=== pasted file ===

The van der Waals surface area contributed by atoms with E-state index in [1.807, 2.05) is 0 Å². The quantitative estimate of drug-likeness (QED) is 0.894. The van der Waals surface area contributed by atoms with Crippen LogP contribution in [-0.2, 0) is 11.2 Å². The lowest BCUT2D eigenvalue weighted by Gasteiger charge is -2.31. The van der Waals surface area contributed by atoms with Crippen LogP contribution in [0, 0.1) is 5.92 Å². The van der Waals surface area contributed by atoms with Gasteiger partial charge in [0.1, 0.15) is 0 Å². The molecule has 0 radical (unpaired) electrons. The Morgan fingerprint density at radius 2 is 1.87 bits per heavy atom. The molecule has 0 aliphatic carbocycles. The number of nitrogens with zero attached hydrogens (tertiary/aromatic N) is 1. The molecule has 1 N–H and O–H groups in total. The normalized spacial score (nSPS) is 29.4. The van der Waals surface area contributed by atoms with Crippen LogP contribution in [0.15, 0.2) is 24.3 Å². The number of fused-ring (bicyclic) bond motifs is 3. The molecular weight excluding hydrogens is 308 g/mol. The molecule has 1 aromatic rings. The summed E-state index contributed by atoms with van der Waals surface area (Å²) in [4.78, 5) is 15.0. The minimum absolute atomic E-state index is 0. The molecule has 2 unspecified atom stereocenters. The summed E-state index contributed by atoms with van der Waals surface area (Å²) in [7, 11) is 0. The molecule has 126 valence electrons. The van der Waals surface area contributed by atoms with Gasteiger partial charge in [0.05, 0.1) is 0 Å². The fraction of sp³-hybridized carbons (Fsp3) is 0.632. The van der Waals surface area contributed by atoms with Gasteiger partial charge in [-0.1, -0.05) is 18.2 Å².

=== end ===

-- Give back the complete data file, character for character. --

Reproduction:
The van der Waals surface area contributed by atoms with E-state index in [1.807, 2.05) is 0 Å². The quantitative estimate of drug-likeness (QED) is 0.894. The van der Waals surface area contributed by atoms with Crippen LogP contribution in [-0.2, 0) is 11.2 Å². The lowest BCUT2D eigenvalue weighted by Gasteiger charge is -2.31. The van der Waals surface area contributed by atoms with Crippen LogP contribution in [0, 0.1) is 5.92 Å². The van der Waals surface area contributed by atoms with Gasteiger partial charge in [0.1, 0.15) is 0 Å². The molecule has 0 radical (unpaired) electrons. The Morgan fingerprint density at radius 2 is 1.87 bits per heavy atom. The molecule has 0 aliphatic carbocycles. The number of nitrogens with zero attached hydrogens (tertiary/aromatic N) is 1. The molecule has 1 N–H and O–H groups in total. The normalized spacial score (nSPS) is 29.4. The van der Waals surface area contributed by atoms with Crippen LogP contribution in [0.15, 0.2) is 24.3 Å². The number of fused-ring (bicyclic) bond motifs is 3. The molecular weight excluding hydrogens is 308 g/mol. The molecule has 1 aromatic rings. The summed E-state index contributed by atoms with van der Waals surface area (Å²) in [4.78, 5) is 15.0. The minimum absolute atomic E-state index is 0. The molecule has 2 unspecified atom stereocenters. The summed E-state index contributed by atoms with van der Waals surface area (Å²) in [7, 11) is 0. The molecule has 126 valence electrons. The van der Waals surface area contributed by atoms with Gasteiger partial charge in [0.05, 0.1) is 0 Å². The fraction of sp³-hybridized carbons (Fsp3) is 0.632. The van der Waals surface area contributed by atoms with Gasteiger partial charge in [-0.1, -0.05) is 18.2 Å².